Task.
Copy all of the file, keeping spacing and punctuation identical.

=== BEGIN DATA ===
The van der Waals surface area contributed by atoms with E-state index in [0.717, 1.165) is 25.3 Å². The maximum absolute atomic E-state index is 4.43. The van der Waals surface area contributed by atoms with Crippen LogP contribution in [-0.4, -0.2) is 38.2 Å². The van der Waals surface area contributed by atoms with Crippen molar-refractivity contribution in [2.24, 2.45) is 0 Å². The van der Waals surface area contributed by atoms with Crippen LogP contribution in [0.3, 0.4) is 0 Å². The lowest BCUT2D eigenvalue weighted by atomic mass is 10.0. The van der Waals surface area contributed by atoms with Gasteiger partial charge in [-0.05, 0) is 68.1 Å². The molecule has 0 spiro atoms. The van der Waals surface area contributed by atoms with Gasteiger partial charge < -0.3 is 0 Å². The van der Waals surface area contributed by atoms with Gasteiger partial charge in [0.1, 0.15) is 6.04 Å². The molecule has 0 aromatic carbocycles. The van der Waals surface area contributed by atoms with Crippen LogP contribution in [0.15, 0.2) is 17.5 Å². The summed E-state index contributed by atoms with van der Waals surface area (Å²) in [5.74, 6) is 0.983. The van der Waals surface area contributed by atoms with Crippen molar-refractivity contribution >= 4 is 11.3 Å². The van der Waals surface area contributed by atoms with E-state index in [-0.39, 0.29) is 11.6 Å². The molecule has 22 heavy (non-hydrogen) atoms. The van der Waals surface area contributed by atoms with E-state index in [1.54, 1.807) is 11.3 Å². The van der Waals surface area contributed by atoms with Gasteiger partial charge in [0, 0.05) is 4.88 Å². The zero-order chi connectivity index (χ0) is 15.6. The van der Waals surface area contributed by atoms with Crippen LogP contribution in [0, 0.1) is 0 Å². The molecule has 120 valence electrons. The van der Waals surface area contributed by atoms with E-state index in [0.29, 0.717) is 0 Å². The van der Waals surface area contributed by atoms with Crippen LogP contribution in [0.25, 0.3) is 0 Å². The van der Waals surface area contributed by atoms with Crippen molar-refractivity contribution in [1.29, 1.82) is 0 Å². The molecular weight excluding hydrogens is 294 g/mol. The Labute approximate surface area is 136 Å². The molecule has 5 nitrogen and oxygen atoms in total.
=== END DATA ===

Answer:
The van der Waals surface area contributed by atoms with E-state index in [0.717, 1.165) is 25.3 Å². The maximum absolute atomic E-state index is 4.43. The van der Waals surface area contributed by atoms with Crippen LogP contribution in [-0.4, -0.2) is 38.2 Å². The van der Waals surface area contributed by atoms with Crippen molar-refractivity contribution in [2.24, 2.45) is 0 Å². The van der Waals surface area contributed by atoms with Crippen LogP contribution in [0.3, 0.4) is 0 Å². The lowest BCUT2D eigenvalue weighted by atomic mass is 10.0. The van der Waals surface area contributed by atoms with Gasteiger partial charge in [-0.05, 0) is 68.1 Å². The molecule has 0 spiro atoms. The van der Waals surface area contributed by atoms with Gasteiger partial charge < -0.3 is 0 Å². The van der Waals surface area contributed by atoms with Gasteiger partial charge in [0.1, 0.15) is 6.04 Å². The molecule has 0 aromatic carbocycles. The van der Waals surface area contributed by atoms with Crippen LogP contribution in [0.15, 0.2) is 17.5 Å². The summed E-state index contributed by atoms with van der Waals surface area (Å²) in [5.74, 6) is 0.983. The van der Waals surface area contributed by atoms with Crippen molar-refractivity contribution >= 4 is 11.3 Å². The van der Waals surface area contributed by atoms with E-state index in [-0.39, 0.29) is 11.6 Å². The molecule has 22 heavy (non-hydrogen) atoms. The van der Waals surface area contributed by atoms with E-state index in [1.54, 1.807) is 11.3 Å². The van der Waals surface area contributed by atoms with Gasteiger partial charge in [0, 0.05) is 4.88 Å². The zero-order chi connectivity index (χ0) is 15.6. The van der Waals surface area contributed by atoms with Crippen LogP contribution in [0, 0.1) is 0 Å². The molecule has 120 valence electrons. The van der Waals surface area contributed by atoms with E-state index in [0.29, 0.717) is 0 Å². The van der Waals surface area contributed by atoms with Crippen LogP contribution in [0.25, 0.3) is 0 Å². The van der Waals surface area contributed by atoms with Crippen molar-refractivity contribution in [1.29, 1.82) is 0 Å². The molecular weight excluding hydrogens is 294 g/mol. The Labute approximate surface area is 136 Å². The molecule has 5 nitrogen and oxygen atoms in total.